Ferguson burning

Analyzing media interpretation of the Missouri riots

Rudy Rodriguez

On Aug. 10, a recent high school graduate named Michael Brown was shot dead by a St. Louis county police officer in Ferguson, Mo. At this point, that is the only fact we know to be true.

In the days after the shooting, it was difficult to distinguish between fact and fiction. What we do know is that the death of Michael Brown has sparked media attention, national outcry, and riot and looting surges.

Before trying to understand the violence over what should have been a peaceful protest, we have to acknowledge both sides of the issue.

I sat with Rick Young, director of International Rescue and Relief, who has 32 years of police experience and was a police lieutenant in Glendale, Calif., a county of Los Angeles.  

When asked about his view about the situation in Ferguson, Young simply stated, “We don’t know all the facts on the case.”  The media has caused such a firestorm that people are jumping the gun by speculating what happened without knowing the whole story. When asked Young what he would have done if he was in charge of case, he stated that he would work to gather all the facts by reviewing evidence from the crime scene and talking to the family so the media can release the truth of the case.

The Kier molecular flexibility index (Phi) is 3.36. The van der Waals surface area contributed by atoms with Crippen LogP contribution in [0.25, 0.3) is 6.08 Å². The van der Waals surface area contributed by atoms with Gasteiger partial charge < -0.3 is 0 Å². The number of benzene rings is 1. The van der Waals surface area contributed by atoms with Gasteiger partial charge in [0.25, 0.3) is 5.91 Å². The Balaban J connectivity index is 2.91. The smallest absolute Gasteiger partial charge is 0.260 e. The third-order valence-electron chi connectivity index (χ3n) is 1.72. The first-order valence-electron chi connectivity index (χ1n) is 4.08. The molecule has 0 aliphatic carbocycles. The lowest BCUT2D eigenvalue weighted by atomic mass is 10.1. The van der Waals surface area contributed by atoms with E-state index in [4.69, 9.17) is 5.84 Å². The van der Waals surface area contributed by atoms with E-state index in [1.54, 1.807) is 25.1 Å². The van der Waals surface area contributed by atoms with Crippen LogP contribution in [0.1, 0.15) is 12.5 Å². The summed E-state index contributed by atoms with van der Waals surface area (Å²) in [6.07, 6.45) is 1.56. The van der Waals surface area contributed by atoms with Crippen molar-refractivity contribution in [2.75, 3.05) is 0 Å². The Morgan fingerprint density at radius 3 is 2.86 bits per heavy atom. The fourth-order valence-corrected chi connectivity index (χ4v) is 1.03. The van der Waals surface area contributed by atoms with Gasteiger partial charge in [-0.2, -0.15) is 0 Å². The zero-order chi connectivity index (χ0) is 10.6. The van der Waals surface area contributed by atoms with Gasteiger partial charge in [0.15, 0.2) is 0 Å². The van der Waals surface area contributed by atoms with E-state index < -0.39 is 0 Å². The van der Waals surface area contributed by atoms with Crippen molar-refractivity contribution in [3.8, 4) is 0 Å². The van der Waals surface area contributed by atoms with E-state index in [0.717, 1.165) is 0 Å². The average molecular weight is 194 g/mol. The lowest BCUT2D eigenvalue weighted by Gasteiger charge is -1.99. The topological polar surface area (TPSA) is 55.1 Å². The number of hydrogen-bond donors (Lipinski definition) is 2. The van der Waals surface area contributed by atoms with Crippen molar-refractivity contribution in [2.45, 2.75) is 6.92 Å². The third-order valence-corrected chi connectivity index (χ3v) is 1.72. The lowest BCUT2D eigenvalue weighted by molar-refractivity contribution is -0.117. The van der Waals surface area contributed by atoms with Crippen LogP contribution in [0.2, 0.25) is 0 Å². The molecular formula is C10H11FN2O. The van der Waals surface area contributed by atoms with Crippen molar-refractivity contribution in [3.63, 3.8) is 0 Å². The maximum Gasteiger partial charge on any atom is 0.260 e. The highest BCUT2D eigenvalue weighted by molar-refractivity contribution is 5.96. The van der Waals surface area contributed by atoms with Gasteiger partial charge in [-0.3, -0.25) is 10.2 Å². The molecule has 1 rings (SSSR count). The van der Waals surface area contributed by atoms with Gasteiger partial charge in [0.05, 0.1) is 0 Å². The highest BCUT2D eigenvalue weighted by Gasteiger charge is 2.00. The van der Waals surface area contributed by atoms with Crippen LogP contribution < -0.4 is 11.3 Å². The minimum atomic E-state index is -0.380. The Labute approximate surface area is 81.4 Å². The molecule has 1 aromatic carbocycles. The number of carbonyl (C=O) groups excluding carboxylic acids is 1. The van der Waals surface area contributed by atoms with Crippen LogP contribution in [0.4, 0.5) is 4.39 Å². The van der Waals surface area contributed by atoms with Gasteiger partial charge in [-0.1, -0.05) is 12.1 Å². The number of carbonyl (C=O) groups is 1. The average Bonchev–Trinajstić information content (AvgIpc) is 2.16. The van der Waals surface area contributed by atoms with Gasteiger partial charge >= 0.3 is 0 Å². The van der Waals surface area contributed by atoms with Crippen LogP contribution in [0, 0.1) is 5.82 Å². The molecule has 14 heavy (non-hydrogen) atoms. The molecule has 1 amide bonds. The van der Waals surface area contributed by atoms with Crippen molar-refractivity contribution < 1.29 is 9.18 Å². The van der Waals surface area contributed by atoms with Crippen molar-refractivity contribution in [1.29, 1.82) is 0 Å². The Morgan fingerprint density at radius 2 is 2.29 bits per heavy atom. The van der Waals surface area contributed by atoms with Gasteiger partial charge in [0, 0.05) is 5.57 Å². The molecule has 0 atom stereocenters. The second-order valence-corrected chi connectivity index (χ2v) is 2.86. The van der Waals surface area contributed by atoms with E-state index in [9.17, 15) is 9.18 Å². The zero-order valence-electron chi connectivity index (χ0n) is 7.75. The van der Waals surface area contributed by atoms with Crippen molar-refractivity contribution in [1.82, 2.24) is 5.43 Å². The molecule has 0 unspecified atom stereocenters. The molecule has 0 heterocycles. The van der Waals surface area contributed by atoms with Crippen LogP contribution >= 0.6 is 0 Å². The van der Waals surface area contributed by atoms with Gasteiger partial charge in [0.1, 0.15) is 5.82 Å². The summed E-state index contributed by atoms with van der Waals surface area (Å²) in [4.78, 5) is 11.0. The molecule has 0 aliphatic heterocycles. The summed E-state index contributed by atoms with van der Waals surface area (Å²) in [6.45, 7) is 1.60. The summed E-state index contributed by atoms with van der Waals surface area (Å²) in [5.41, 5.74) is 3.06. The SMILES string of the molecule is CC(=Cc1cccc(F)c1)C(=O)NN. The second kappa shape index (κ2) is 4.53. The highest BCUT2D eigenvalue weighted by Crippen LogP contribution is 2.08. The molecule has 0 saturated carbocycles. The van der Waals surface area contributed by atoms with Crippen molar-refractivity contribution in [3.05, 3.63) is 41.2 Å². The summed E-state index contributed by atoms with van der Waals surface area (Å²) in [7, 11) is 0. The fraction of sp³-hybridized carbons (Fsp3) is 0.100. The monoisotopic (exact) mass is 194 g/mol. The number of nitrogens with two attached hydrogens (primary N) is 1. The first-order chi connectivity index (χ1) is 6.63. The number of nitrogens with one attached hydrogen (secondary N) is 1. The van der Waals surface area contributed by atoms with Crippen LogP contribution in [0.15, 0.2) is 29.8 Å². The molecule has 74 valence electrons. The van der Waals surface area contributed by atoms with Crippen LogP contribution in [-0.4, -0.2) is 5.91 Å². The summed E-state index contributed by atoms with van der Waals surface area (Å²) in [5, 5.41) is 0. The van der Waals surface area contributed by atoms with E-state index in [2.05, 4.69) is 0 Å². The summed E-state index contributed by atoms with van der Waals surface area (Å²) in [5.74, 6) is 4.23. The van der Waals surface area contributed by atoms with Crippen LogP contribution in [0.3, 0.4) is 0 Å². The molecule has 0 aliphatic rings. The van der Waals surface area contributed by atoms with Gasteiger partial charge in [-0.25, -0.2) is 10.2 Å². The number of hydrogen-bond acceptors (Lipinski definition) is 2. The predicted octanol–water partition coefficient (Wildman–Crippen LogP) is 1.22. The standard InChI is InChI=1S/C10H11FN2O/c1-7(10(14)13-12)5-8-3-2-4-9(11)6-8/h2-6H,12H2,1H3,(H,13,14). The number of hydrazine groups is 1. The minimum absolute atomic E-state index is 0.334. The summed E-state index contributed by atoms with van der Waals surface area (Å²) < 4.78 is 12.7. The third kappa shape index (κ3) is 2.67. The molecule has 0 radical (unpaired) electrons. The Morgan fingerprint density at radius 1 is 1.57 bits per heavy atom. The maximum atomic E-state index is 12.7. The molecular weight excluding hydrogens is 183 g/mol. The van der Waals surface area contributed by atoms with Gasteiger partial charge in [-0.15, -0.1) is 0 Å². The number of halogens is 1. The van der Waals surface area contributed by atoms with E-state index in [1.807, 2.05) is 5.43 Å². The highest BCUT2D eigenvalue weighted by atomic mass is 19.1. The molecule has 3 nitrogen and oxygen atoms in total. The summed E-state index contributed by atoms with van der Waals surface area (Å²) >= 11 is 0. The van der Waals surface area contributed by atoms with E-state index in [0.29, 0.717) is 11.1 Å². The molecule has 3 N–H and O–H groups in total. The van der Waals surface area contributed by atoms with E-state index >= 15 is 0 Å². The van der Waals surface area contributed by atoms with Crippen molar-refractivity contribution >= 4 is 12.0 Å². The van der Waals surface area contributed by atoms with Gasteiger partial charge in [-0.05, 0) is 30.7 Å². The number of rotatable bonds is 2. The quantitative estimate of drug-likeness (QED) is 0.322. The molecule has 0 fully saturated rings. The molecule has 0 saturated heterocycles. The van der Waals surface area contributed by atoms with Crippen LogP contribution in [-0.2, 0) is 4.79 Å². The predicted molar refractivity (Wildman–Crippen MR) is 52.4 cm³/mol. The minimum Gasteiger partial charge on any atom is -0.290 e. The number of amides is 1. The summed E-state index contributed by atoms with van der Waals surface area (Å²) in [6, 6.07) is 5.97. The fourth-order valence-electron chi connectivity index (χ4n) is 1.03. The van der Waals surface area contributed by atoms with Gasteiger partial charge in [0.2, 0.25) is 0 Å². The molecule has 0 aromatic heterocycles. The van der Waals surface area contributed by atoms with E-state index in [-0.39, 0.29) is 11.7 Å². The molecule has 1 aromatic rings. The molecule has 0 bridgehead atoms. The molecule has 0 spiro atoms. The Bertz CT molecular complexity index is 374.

When asked why Union College students should care, he answered “We should care because it should alarm us how corrupt our world is becoming. We need to be looking into the officials we are voting for to clean up the police force. We should look at what happened and try to figure out a way to prevent it from happening.”

Sophomore Dashon Maxwell has a special connection to the situation. Growing up in St. Louis, he remembers playing around the very same area that has broken out in riots. “The media paints Ferguson as a city in a state of anarchy,” Maxwell stated. “All the people there are actually nice people. I hate how they are being painted as animals.”

When asked about what the police could have done differently, Maxwell brought up the training and the type of cops that being put on the force. “They had other means of putting him down rather than just shooting the guy.”

In answering the question of why Union College should care, Maxwell said, “What would Jesus do if he was there on the streets of Ferguson?” Going to a Christian college, the term WWJD becomes so overused, but in this case what would He do? As student body we should be able to think about bettering the world not for ourselves but for the rest of humanity.

Rudy is a sophomore communication and social science education major.